Will China lose its ability to finance U.S. spending?
I have seen my share of ugly charts lately and the one on Chinese exports is right up there with the best of them. We're getting a lot of mixed signals out of China right no, like the increase in its purchasing managers' index last month (see article: A sign of hope for China's economy?), but most of the news from there is still fairly bad. According to the wise folks at Stratfor (which is a fascinating site BTW), Chinese exports fell by a whopping 25.7% year-over-year in Feb. This is even worse than the 17.5% drop in exports that it reported a month earlier.
Clearly the main driver of Chinese exports, American consumers...or over-consumers one could say, is slowing. Despite calls by many analysts that the world is decoupling as late as a year ago, clearly the old axiom "When the U.S. sneezes, the rest of the world catches a cold." is true. With consumer confidence low, savings rates rising, and scared Baby Boomers reducing their level of spending...perhaps permanently, the U.S. consumer may not be riding to the rescue any time soon.
So how can China turn around its economy? It needs to wean itself off of its reliance upon exports, they currently account for approximately 40% of Chinese GDP, and stimulate domestic demand. It needs to do so ASAP to avoid possible civil unrest amongst its migrant workers. The Chinese government certainly seems to be trying. It rolled out a massive 4 trillion yuan ($586 billion) stimulus package well before we did so here in the United States.
So what does all of this mean for U.S. investors? Obviously, anyone here can purchase Chinese stocks. While I have been optimistic for some time that Chinese stocks would outperform the U.S. markets in 2009, as of right now I see very little evidence of an economic recovery in China. Focusing on the purchasing manager's index while ignoring the elephant in the room, a massive drop in exports, seems foolish to me. Doing so is like the U.S. investors who have been focusing on the better than expected (perhaps less worse is a better, yet grammatically incorrect description) retail sales numbers and boosting U.S. stocks over the past several days.
Less obvious than its impact upon Chinese companies and their stock prices, the country's massive drop in exports could ultimately affect its appetite for U.S. Treasuries. The Chinese government has generated large trade surpluses and built up massive and reserves over the past several years. It has been using much of this money to buy Treasuries. Without China's massive appetite for our debt, interest rates would likely have to head much higher.
China prefers to use its trade surplus to buy bonds rather than tapping into its reserves to do so. If its exports, and in turn its trade surplus, continue to fall it will have less money to buy our debt. Its February trade surplus fell to a paltry $4.84 billion, down from $39.1 billion in January. This is definitely a number to keep an eye on. The lower it gets, the more difficult it will be for China to finance U.S. spending.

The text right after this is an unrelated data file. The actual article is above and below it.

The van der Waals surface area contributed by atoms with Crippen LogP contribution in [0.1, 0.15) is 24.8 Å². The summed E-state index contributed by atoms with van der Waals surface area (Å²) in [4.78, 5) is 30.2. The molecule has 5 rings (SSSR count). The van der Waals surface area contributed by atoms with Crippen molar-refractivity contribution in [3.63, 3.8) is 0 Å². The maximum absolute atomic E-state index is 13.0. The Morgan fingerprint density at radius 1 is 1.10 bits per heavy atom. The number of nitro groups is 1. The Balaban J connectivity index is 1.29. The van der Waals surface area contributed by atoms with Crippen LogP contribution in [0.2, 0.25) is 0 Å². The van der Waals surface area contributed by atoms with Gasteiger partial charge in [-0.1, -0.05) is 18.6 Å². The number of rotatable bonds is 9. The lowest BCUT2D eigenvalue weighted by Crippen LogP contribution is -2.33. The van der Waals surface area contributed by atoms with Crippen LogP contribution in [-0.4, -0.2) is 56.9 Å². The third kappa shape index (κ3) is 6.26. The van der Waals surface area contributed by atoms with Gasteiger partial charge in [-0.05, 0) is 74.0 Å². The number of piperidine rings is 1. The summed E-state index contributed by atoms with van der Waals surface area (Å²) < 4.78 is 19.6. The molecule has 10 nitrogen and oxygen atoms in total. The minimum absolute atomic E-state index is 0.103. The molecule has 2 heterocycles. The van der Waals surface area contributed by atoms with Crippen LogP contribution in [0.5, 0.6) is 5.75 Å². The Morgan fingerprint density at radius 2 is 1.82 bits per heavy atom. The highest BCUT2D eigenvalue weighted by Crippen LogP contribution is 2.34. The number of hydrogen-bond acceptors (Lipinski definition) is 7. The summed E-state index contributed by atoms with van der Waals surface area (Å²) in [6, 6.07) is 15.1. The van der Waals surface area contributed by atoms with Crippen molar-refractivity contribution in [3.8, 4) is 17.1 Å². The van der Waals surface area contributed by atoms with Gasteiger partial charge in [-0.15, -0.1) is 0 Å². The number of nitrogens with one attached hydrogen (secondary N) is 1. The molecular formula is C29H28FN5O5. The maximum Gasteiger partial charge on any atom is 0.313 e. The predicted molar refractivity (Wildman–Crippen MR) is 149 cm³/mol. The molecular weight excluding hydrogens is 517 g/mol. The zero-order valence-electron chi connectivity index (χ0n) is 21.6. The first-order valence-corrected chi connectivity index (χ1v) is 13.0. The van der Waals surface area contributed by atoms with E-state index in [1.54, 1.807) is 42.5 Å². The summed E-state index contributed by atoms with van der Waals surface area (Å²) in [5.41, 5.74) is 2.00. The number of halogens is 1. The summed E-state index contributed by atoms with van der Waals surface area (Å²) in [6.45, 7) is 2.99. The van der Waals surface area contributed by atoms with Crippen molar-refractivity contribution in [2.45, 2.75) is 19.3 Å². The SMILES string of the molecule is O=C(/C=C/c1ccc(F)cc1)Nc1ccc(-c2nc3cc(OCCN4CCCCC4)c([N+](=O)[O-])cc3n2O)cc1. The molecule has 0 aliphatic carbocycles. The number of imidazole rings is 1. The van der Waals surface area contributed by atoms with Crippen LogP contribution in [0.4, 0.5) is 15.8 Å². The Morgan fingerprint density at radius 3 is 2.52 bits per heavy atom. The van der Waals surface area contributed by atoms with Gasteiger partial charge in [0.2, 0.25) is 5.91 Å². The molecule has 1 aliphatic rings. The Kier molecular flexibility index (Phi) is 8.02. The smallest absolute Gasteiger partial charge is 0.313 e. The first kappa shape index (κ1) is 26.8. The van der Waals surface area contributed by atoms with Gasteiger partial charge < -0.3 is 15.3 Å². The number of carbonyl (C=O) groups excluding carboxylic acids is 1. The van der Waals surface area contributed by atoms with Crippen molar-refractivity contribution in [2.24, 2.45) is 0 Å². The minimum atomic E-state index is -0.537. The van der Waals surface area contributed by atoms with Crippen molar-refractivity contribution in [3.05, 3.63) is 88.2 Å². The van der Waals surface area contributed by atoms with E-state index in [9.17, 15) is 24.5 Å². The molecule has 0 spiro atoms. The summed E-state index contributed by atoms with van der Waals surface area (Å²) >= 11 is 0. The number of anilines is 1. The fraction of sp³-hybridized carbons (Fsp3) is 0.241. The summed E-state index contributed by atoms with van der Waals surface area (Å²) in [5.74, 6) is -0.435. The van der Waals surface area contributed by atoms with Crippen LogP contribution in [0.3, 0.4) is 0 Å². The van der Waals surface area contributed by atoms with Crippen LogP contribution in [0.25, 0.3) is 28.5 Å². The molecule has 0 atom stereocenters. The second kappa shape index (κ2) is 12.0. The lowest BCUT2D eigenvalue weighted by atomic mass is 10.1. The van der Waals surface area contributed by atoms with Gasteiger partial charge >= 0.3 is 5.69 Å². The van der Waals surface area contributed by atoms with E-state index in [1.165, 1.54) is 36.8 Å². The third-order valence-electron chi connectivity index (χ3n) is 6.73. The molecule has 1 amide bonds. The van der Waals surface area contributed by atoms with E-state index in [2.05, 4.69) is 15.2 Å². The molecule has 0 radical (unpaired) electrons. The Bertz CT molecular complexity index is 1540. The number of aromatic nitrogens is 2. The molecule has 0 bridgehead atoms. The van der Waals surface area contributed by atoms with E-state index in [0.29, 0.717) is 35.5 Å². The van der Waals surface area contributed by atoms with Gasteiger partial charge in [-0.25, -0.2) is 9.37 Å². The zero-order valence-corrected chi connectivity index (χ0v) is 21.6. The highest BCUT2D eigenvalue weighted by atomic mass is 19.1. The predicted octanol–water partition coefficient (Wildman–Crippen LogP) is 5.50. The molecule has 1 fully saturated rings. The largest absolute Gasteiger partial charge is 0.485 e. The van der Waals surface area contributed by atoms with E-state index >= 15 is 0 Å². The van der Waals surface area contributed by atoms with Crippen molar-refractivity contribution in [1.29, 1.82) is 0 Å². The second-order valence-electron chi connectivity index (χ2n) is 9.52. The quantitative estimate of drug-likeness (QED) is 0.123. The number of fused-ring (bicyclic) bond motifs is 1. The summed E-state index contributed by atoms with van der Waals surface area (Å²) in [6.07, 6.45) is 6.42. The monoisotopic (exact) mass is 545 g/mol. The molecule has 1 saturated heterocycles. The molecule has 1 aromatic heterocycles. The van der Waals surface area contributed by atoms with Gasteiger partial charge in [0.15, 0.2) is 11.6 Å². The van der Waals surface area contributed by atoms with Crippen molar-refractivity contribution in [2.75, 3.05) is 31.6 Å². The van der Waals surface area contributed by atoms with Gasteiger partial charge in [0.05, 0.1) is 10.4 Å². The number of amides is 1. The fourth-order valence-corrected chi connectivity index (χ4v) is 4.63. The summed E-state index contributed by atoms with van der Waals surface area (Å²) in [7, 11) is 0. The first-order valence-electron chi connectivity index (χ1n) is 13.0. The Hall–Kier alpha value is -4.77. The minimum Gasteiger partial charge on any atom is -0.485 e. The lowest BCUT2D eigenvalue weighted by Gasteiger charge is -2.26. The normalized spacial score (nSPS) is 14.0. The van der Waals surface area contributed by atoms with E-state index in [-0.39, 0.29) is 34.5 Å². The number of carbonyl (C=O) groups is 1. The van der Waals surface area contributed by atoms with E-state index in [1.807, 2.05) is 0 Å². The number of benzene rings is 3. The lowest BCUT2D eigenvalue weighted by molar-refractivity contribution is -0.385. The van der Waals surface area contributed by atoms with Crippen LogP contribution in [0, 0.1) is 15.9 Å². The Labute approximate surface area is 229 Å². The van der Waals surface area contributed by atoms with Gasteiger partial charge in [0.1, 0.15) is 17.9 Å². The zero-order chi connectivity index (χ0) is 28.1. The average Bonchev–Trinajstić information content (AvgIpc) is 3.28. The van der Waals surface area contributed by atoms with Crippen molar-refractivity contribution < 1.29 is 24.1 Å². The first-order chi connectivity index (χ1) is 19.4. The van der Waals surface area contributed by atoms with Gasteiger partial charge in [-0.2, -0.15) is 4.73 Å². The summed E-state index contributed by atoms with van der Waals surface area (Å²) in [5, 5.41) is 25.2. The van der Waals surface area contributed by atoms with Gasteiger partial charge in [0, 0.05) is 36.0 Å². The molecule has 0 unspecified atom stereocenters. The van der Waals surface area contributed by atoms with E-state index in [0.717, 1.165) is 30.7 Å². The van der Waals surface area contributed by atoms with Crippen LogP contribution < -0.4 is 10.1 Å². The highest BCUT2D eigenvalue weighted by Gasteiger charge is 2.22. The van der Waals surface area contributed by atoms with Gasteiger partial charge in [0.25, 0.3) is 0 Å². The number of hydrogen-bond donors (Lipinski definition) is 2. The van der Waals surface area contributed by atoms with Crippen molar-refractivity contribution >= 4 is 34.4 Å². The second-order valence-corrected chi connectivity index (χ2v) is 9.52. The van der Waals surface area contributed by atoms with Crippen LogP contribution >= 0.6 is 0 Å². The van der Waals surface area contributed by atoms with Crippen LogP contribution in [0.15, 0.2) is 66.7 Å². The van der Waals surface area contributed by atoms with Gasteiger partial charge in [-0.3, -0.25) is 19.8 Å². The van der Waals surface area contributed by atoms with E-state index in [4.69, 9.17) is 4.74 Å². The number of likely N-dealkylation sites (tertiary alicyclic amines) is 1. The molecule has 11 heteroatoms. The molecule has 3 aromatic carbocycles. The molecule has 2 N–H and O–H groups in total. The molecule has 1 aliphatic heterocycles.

For now, the demand for U.S. Treasures continues to be robust (see article: Investors are still gobbling up Treasuries). There is absolutely no physical evidence that China will stop buying Treasuries, but it continues to make threats that it might do so in the future. Just yesterday Chinese Premier Wen Jiabao said "We have made a huge amount of loans to the United States. Of course we are concerned about the safety of our assets. To be honest, I'm a little bit worried. I would like to call on the United States to honor its words, stay a credible nation and ensure the safety of Chinese assets."
The amount of our debt that China holds gives it a lot of power. Analysts estimate that China currently holds approximately $1 trillion in U.S. Treasuries and similar notes issued by government-affiliated agencies. If it becomes apparent that the Chinese are unwilling or unable to continue buying Treasuries at the current rate, interest rates would likely begin to rise, something that we can ill afford during an economic downturn.
I see China doing a whole lot of talking and not a lot of walking on this front right now. I suspect that it will continue to buy massive amounts of Treasures for as long as it can, well into 2010. Fixed income investors definitely need to keep an eye on China. It is probably best to avoid super long-term debt at this point and to instead focus on issues that will mature over the next several years. I'm not worried about a spike in interest rates in the near term, but long-term it is going to be difficult for the U.S. continue to issue debt at this rate and expect foreigners to keep gobbling it up.